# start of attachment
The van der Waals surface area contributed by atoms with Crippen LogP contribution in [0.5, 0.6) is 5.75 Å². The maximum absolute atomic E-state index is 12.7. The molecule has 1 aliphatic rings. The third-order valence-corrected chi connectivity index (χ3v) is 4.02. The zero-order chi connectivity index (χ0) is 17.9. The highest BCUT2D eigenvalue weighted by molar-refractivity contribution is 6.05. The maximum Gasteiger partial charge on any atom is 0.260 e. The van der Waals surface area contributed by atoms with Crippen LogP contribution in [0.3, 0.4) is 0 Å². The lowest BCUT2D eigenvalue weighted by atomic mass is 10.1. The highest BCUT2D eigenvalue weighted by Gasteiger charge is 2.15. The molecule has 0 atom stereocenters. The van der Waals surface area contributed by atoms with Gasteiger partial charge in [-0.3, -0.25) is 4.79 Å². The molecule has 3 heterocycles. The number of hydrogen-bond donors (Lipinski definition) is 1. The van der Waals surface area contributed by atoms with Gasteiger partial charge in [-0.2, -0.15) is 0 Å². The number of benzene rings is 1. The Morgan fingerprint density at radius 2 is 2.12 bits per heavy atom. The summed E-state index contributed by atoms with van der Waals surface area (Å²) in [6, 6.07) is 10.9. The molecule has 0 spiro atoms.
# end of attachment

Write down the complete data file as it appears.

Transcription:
The van der Waals surface area contributed by atoms with Crippen LogP contribution in [0.5, 0.6) is 5.75 Å². The maximum absolute atomic E-state index is 12.7. The molecule has 1 aliphatic rings. The third-order valence-corrected chi connectivity index (χ3v) is 4.02. The zero-order chi connectivity index (χ0) is 17.9. The highest BCUT2D eigenvalue weighted by molar-refractivity contribution is 6.05. The maximum Gasteiger partial charge on any atom is 0.260 e. The van der Waals surface area contributed by atoms with Crippen LogP contribution in [0.3, 0.4) is 0 Å². The lowest BCUT2D eigenvalue weighted by atomic mass is 10.1. The highest BCUT2D eigenvalue weighted by Gasteiger charge is 2.15. The molecule has 0 atom stereocenters. The van der Waals surface area contributed by atoms with Gasteiger partial charge in [-0.3, -0.25) is 4.79 Å². The molecule has 3 heterocycles. The number of hydrogen-bond donors (Lipinski definition) is 1. The van der Waals surface area contributed by atoms with Gasteiger partial charge in [-0.2, -0.15) is 0 Å². The number of benzene rings is 1. The Morgan fingerprint density at radius 2 is 2.12 bits per heavy atom. The summed E-state index contributed by atoms with van der Waals surface area (Å²) in [6, 6.07) is 10.9. The molecule has 0 spiro atoms.